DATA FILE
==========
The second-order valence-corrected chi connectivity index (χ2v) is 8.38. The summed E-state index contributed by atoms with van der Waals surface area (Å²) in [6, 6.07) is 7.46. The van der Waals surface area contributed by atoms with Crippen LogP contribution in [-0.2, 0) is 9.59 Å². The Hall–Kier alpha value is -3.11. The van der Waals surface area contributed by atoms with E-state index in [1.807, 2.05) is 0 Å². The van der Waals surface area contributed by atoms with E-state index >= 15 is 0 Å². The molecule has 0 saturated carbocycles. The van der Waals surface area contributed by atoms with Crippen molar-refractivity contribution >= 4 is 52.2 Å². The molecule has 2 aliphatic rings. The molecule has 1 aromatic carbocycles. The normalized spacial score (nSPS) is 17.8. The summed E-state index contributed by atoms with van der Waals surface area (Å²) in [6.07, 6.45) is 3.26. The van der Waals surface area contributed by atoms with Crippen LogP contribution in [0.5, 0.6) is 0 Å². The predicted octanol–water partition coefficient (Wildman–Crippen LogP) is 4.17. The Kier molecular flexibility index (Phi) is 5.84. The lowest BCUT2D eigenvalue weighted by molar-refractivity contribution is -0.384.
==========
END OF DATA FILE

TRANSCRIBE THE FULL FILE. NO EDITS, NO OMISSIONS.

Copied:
The second-order valence-corrected chi connectivity index (χ2v) is 8.38. The summed E-state index contributed by atoms with van der Waals surface area (Å²) in [6, 6.07) is 7.46. The van der Waals surface area contributed by atoms with Crippen LogP contribution in [-0.2, 0) is 9.59 Å². The Hall–Kier alpha value is -3.11. The van der Waals surface area contributed by atoms with E-state index in [1.807, 2.05) is 0 Å². The van der Waals surface area contributed by atoms with E-state index >= 15 is 0 Å². The molecule has 0 saturated carbocycles. The van der Waals surface area contributed by atoms with Crippen molar-refractivity contribution >= 4 is 52.2 Å². The molecule has 2 aliphatic rings. The molecule has 1 aromatic carbocycles. The normalized spacial score (nSPS) is 17.8. The summed E-state index contributed by atoms with van der Waals surface area (Å²) in [6.07, 6.45) is 3.26. The van der Waals surface area contributed by atoms with Crippen LogP contribution in [0.5, 0.6) is 0 Å². The predicted octanol–water partition coefficient (Wildman–Crippen LogP) is 4.17. The Kier molecular flexibility index (Phi) is 5.84. The lowest BCUT2D eigenvalue weighted by molar-refractivity contribution is -0.384.